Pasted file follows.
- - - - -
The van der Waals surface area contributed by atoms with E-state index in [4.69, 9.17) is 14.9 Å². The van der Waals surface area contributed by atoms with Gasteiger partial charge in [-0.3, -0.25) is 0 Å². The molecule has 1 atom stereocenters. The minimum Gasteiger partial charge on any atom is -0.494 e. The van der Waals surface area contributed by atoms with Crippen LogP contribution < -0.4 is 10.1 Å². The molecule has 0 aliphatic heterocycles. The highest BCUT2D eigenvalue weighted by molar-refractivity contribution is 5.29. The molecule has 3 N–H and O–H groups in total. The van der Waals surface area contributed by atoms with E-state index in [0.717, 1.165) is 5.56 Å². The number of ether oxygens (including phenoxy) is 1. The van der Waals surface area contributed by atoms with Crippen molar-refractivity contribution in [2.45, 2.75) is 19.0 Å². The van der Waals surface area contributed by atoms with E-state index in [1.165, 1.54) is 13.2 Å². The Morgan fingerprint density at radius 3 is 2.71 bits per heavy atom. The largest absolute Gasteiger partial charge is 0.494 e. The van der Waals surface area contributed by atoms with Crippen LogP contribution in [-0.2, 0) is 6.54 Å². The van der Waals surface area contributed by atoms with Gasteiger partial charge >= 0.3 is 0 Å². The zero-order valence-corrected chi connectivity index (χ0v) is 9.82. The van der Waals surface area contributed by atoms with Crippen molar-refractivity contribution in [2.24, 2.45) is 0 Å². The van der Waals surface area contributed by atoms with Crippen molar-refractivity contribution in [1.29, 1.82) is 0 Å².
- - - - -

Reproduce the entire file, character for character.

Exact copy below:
The van der Waals surface area contributed by atoms with E-state index in [4.69, 9.17) is 14.9 Å². The van der Waals surface area contributed by atoms with Gasteiger partial charge in [-0.3, -0.25) is 0 Å². The molecule has 1 atom stereocenters. The minimum Gasteiger partial charge on any atom is -0.494 e. The van der Waals surface area contributed by atoms with Crippen LogP contribution < -0.4 is 10.1 Å². The molecule has 0 aliphatic heterocycles. The highest BCUT2D eigenvalue weighted by molar-refractivity contribution is 5.29. The molecule has 3 N–H and O–H groups in total. The van der Waals surface area contributed by atoms with E-state index in [0.717, 1.165) is 5.56 Å². The number of ether oxygens (including phenoxy) is 1. The van der Waals surface area contributed by atoms with Crippen molar-refractivity contribution in [2.45, 2.75) is 19.0 Å². The van der Waals surface area contributed by atoms with E-state index in [1.165, 1.54) is 13.2 Å². The Morgan fingerprint density at radius 3 is 2.71 bits per heavy atom. The largest absolute Gasteiger partial charge is 0.494 e. The van der Waals surface area contributed by atoms with Crippen LogP contribution in [-0.2, 0) is 6.54 Å². The van der Waals surface area contributed by atoms with Gasteiger partial charge >= 0.3 is 0 Å². The zero-order valence-corrected chi connectivity index (χ0v) is 9.82. The van der Waals surface area contributed by atoms with Crippen molar-refractivity contribution in [2.24, 2.45) is 0 Å². The van der Waals surface area contributed by atoms with Crippen molar-refractivity contribution in [1.29, 1.82) is 0 Å².